My Brother's Keeper: Recent Polish Debates on the Holocaust by Antony Polonsky

By Antony Polonsky

During this quantity, Antony Polonsky has translated and edited an important contributions to this very public and intensely debatable debate. The members grapple with the poor ethical questions surrounding the therapy passed out by means of one set of the Nazis' sufferers to a different. What may perhaps the Poles have performed, and what have been they keen to do? Many Poles vehemently argue their innocence, pointing to their utter helplessness ahead of the Nazis, whereas others resolutely refuse to make excuses for status by--or even aiding--the slaughter. This assortment meets those dilemmas head-on, in a tricky and troubling debate.

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Extra resources for My Brother's Keeper: Recent Polish Debates on the Holocaust

Sample text

My answer is this: participation and shared responsibility are not the same thing. One can share the responsibility for the crime without taking part in it. Our responsibility is for holding back, for insufficient effort to resist. Which of us could claim that there was sufficient resistance in Poland? It is precisely because resistance was so weak that we now honour those who did have the courage to take this historic risk. It may sound rather strange, but I do believe that this shared responsibility, through failure to act, is the less crucial part of the problem we are considering.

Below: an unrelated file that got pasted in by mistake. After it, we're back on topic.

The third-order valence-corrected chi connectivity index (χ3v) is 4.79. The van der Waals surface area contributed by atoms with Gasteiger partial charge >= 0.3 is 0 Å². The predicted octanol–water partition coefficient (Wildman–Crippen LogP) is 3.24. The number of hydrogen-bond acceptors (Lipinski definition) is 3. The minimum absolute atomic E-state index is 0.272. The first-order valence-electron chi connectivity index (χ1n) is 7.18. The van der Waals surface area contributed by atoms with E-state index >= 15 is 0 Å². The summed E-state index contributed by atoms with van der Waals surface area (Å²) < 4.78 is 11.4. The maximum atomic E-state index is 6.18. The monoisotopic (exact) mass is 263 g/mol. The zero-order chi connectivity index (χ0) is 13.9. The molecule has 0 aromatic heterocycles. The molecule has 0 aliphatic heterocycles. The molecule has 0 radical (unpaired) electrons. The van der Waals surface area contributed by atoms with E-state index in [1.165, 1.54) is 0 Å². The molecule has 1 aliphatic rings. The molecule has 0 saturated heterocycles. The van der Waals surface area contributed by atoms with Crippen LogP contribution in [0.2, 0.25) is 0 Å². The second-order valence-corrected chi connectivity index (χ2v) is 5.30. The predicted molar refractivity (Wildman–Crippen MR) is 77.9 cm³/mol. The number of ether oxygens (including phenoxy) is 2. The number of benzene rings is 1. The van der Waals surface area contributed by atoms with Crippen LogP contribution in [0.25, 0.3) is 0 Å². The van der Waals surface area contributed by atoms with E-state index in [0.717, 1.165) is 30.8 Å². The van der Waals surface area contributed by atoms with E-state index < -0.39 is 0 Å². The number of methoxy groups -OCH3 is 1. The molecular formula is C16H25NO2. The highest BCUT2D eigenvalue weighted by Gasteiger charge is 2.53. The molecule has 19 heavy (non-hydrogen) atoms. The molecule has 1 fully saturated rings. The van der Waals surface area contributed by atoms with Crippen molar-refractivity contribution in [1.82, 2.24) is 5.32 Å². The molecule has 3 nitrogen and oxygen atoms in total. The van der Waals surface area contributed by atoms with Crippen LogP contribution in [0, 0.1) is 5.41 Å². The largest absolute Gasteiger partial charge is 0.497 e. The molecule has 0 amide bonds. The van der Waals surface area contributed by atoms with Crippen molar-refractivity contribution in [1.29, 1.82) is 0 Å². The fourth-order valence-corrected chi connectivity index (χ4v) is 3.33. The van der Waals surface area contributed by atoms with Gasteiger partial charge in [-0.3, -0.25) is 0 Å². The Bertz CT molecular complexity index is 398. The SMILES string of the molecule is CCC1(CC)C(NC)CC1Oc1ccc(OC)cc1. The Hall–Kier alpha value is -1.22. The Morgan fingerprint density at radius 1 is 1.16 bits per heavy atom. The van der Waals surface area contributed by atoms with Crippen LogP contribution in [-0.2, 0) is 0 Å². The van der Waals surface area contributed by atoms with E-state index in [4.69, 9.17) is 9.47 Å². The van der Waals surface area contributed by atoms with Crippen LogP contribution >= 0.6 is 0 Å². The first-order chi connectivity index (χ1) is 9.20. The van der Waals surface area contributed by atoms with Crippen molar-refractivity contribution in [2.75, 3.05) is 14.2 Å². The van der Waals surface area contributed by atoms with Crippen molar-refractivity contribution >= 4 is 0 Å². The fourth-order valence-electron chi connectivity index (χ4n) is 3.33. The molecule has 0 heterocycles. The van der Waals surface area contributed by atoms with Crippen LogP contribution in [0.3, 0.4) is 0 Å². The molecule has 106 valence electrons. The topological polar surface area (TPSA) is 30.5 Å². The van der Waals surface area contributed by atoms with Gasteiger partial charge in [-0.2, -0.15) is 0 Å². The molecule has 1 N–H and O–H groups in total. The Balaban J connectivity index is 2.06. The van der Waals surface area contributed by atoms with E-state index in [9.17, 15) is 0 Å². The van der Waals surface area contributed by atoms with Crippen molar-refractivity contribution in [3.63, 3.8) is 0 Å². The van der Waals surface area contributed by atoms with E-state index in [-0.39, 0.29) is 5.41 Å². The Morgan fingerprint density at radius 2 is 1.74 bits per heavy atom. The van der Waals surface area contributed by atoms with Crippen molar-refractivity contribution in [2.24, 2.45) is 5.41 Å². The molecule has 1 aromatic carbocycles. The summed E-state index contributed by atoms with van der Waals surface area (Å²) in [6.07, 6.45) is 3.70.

In Sila-Nowicki’s words: 21 ANTONY POLONSKY I am proud of my nation’s stance in every respect during the period of occupation and in this include the attitude towards the tragedy of the Jewish nation. Obviously, the attitudes towards the Jews during that period do not give us a particular reason to be proud, but neither are they any grounds for shame, and even less for ignominy. Simply, we would have done relatively little more than we actually did. 62) This view was echoed by Kazimierz Kakol, at present Director of the Main Commission for the Investigation of Nazi War Crimes in Poland.

We did take Jews into our home, but we made them live in the cellar. When they wanted to come into the drawing-room, our response was—Yes, but only after you cease to be Jews, when you become ‘civilized’. This was the thinking of our most enlightened minds, such as Orzeszkowa and Prus. There were those among Jews who were ready to adhere to this advice. No sooner did they do this than we started in turn talking of an invasion of Jews, of the danger of their infiltration of Polish society. Then we started to put down conditions like that stated expresses verbis by Dmowski, that we shall accept as Poles only those Jews who are willing to cooperate in the attempts to stem Jewish influences in our society.

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